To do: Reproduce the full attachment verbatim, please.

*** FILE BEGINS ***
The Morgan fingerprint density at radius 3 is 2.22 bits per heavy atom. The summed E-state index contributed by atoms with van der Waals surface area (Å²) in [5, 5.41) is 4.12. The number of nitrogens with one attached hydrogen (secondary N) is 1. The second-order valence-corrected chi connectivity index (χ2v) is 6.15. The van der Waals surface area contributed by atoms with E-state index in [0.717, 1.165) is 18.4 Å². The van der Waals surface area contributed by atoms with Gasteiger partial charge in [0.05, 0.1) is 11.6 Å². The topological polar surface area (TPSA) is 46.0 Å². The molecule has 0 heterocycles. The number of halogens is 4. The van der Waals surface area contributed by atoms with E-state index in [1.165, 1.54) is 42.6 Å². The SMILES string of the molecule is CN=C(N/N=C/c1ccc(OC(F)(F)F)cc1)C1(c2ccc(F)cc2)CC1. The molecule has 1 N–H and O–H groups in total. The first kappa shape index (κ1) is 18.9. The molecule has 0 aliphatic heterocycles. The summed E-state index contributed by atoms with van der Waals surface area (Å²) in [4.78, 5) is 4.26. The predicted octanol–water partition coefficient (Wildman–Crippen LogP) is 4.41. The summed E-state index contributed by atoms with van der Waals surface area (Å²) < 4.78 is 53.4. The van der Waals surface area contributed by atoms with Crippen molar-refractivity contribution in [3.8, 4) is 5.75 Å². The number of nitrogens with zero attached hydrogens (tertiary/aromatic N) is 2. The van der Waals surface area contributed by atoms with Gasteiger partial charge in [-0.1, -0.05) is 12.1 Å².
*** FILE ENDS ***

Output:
The Morgan fingerprint density at radius 3 is 2.22 bits per heavy atom. The summed E-state index contributed by atoms with van der Waals surface area (Å²) in [5, 5.41) is 4.12. The number of nitrogens with one attached hydrogen (secondary N) is 1. The second-order valence-corrected chi connectivity index (χ2v) is 6.15. The van der Waals surface area contributed by atoms with E-state index in [0.717, 1.165) is 18.4 Å². The van der Waals surface area contributed by atoms with Gasteiger partial charge in [0.05, 0.1) is 11.6 Å². The topological polar surface area (TPSA) is 46.0 Å². The molecule has 0 heterocycles. The number of halogens is 4. The van der Waals surface area contributed by atoms with E-state index in [1.165, 1.54) is 42.6 Å². The SMILES string of the molecule is CN=C(N/N=C/c1ccc(OC(F)(F)F)cc1)C1(c2ccc(F)cc2)CC1. The molecule has 1 N–H and O–H groups in total. The first kappa shape index (κ1) is 18.9. The molecule has 0 aliphatic heterocycles. The summed E-state index contributed by atoms with van der Waals surface area (Å²) in [4.78, 5) is 4.26. The predicted octanol–water partition coefficient (Wildman–Crippen LogP) is 4.41. The summed E-state index contributed by atoms with van der Waals surface area (Å²) < 4.78 is 53.4. The van der Waals surface area contributed by atoms with Crippen molar-refractivity contribution in [3.8, 4) is 5.75 Å². The number of nitrogens with zero attached hydrogens (tertiary/aromatic N) is 2. The van der Waals surface area contributed by atoms with Gasteiger partial charge in [-0.1, -0.05) is 12.1 Å².